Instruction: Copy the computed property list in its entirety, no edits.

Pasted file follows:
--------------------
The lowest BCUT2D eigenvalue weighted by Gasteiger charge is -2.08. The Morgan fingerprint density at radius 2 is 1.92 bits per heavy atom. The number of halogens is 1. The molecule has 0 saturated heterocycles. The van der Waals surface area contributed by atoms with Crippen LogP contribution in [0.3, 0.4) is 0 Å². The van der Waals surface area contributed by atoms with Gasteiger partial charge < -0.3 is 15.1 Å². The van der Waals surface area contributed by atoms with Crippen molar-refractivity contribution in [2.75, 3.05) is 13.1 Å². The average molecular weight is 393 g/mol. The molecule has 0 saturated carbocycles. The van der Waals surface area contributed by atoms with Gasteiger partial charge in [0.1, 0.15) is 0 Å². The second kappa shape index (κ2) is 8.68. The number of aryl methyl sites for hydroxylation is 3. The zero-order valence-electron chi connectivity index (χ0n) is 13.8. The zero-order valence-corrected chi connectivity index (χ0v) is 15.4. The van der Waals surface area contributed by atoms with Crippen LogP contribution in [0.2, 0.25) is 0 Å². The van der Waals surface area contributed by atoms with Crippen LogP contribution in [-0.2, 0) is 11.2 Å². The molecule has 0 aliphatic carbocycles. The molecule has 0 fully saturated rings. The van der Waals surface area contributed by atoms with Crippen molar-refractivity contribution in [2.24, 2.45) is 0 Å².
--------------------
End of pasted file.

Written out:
The lowest BCUT2D eigenvalue weighted by Gasteiger charge is -2.08. The Morgan fingerprint density at radius 2 is 1.92 bits per heavy atom. The number of halogens is 1. The molecule has 0 saturated heterocycles. The van der Waals surface area contributed by atoms with Crippen LogP contribution in [0.3, 0.4) is 0 Å². The van der Waals surface area contributed by atoms with Gasteiger partial charge < -0.3 is 15.1 Å². The van der Waals surface area contributed by atoms with Crippen molar-refractivity contribution in [2.75, 3.05) is 13.1 Å². The average molecular weight is 393 g/mol. The molecule has 0 saturated carbocycles. The van der Waals surface area contributed by atoms with Gasteiger partial charge in [0.1, 0.15) is 0 Å². The second kappa shape index (κ2) is 8.68. The number of aryl methyl sites for hydroxylation is 3. The zero-order valence-electron chi connectivity index (χ0n) is 13.8. The zero-order valence-corrected chi connectivity index (χ0v) is 15.4. The van der Waals surface area contributed by atoms with Crippen LogP contribution in [0.2, 0.25) is 0 Å². The van der Waals surface area contributed by atoms with Crippen LogP contribution in [-0.2, 0) is 11.2 Å². The molecule has 0 aliphatic carbocycles. The molecule has 0 fully saturated rings. The van der Waals surface area contributed by atoms with Crippen molar-refractivity contribution in [2.24, 2.45) is 0 Å².